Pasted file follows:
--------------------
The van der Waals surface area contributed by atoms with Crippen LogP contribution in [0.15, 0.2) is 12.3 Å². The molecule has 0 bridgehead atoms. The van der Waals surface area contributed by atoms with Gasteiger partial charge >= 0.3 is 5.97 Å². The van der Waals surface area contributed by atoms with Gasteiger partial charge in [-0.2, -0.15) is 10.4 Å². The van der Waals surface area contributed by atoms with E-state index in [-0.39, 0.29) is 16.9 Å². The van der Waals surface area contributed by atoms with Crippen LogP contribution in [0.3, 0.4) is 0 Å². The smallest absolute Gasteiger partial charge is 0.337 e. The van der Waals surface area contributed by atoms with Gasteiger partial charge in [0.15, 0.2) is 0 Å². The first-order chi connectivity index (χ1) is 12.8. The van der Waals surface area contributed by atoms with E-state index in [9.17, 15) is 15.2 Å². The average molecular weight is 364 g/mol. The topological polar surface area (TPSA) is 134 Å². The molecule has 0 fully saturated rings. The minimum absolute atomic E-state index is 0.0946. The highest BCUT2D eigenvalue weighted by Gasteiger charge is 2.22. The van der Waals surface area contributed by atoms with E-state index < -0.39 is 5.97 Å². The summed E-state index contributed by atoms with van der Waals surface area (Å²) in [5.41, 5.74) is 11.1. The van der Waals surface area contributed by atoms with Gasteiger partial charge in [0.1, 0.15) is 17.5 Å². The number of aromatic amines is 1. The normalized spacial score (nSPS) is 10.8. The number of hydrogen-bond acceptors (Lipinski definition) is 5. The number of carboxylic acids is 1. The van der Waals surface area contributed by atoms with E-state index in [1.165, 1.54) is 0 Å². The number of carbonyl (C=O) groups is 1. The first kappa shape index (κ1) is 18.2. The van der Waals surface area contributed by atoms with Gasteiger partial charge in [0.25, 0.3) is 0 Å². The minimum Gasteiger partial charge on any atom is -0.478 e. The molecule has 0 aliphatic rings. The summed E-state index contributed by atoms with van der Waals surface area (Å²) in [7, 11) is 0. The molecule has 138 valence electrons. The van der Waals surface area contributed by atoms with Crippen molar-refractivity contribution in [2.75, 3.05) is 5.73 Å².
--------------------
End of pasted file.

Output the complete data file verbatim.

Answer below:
The van der Waals surface area contributed by atoms with Crippen LogP contribution in [0.15, 0.2) is 12.3 Å². The molecule has 0 bridgehead atoms. The van der Waals surface area contributed by atoms with Gasteiger partial charge >= 0.3 is 5.97 Å². The van der Waals surface area contributed by atoms with Gasteiger partial charge in [-0.2, -0.15) is 10.4 Å². The van der Waals surface area contributed by atoms with E-state index in [-0.39, 0.29) is 16.9 Å². The van der Waals surface area contributed by atoms with Crippen LogP contribution in [0.3, 0.4) is 0 Å². The smallest absolute Gasteiger partial charge is 0.337 e. The van der Waals surface area contributed by atoms with Gasteiger partial charge in [0.15, 0.2) is 0 Å². The first-order chi connectivity index (χ1) is 12.8. The van der Waals surface area contributed by atoms with E-state index in [9.17, 15) is 15.2 Å². The average molecular weight is 364 g/mol. The topological polar surface area (TPSA) is 134 Å². The molecule has 0 fully saturated rings. The minimum absolute atomic E-state index is 0.0946. The highest BCUT2D eigenvalue weighted by Gasteiger charge is 2.22. The van der Waals surface area contributed by atoms with E-state index < -0.39 is 5.97 Å². The summed E-state index contributed by atoms with van der Waals surface area (Å²) in [5.41, 5.74) is 11.1. The van der Waals surface area contributed by atoms with Gasteiger partial charge in [0.1, 0.15) is 17.5 Å². The number of aromatic amines is 1. The normalized spacial score (nSPS) is 10.8. The number of hydrogen-bond acceptors (Lipinski definition) is 5. The number of carboxylic acids is 1. The van der Waals surface area contributed by atoms with E-state index in [1.165, 1.54) is 0 Å². The number of carbonyl (C=O) groups is 1. The first kappa shape index (κ1) is 18.2. The van der Waals surface area contributed by atoms with Gasteiger partial charge in [0.25, 0.3) is 0 Å². The minimum Gasteiger partial charge on any atom is -0.478 e. The molecule has 0 aliphatic rings. The summed E-state index contributed by atoms with van der Waals surface area (Å²) in [7, 11) is 0. The molecule has 138 valence electrons. The van der Waals surface area contributed by atoms with Crippen molar-refractivity contribution in [2.75, 3.05) is 5.73 Å².